A 2009 tweet from LeVar Burton gave fans of Reading Rainbow a glimmer of hope. The star of “Roots” and “Star Trek: The Next Generation” announced a revival of the popular show that encouraged people to read in every episode that aired from 1983 to 2006.
Eight years later, the show’s host and a public broadcaster seem to be on a different page.
WNED in Buffalo, New York, is accusing Burton of hijacking the long-running PBS show. In the suit, they are demanding that Burton’s company relinquish administrative access to various websites and social media accounts. Additionally, WNED wants the host to stop using the Reading Rainbow’s catchphrase, “But you don’t have to take my word for it” that Burton proclaims on his LeVar Burton Reads podcast.
The lawsuit represents a culmination of an ongoing legal battle between RRKidz and WNED that started in 2011. Burton secured a license from WNED to use intellectual property related to Reading Rainbow. The agreement allowed Burton’s company to assume digital distribution of the show while the broadcaster would make new episodes. All profits would be split.
Three years later, Burton launched a Kickstarter campaign to raise money for Reading’s revival that generated $6.5 million. WNED claimed they discovered secret negotiations between RRKidz and The Jim Henson Co. with Netflix for a new Reading Rainbow. It is a charge Burton’s company denies.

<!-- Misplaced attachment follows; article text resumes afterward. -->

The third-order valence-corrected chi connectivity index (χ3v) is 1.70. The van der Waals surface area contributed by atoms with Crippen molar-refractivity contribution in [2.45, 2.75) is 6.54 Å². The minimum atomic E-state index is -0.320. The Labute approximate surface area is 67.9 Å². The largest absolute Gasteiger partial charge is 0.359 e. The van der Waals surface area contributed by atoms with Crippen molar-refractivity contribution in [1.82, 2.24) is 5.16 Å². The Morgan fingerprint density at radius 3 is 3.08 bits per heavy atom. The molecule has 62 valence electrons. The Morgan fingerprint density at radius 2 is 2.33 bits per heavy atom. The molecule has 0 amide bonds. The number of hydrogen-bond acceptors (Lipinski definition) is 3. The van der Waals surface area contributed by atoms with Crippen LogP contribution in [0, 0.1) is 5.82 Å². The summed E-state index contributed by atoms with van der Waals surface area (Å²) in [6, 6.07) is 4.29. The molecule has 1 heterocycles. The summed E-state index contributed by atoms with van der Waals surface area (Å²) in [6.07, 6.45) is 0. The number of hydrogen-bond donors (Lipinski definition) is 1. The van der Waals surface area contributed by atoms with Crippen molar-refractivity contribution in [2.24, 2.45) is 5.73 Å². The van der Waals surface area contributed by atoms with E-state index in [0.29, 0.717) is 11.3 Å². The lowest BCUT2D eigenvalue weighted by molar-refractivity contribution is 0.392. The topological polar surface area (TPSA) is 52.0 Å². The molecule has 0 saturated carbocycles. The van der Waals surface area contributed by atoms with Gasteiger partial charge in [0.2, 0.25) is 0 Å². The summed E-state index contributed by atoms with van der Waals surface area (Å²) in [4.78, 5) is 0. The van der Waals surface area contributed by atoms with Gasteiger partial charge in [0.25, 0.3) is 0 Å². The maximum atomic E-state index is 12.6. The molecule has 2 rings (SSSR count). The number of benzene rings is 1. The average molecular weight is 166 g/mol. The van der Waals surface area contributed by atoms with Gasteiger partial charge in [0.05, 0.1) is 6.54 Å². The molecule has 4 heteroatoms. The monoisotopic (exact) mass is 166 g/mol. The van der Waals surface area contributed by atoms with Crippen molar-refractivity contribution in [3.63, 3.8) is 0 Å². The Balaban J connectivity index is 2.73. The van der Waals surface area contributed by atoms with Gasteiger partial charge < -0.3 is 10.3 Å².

After WNED sent RRKidz a formal notice of termination, RRKidz requested a New York judge keep the licensing deal in place because they have fully performed under the agreement. WNED submitted a counterclaim of interference before filing the most recent lawsuit accusing Burton’s company of copyright infringement, cybersquatting, breach of contract, interference with customer relations, among other charges.
Regardless of legal maneuverings, the split seems permanent. On August 1, the official Reading Rainbow website posted a notice that RRKidz would no longer license the Reading Rainbow brand. The upper right-hand corner featured a link to “LeVar Burton Kids.” In addition, the Reading Rainbow Skybrary app on iTunes was replaced by LeVar Burton Kids Skybrary. Content on Reading Rainbow’s YouTube site was also removed.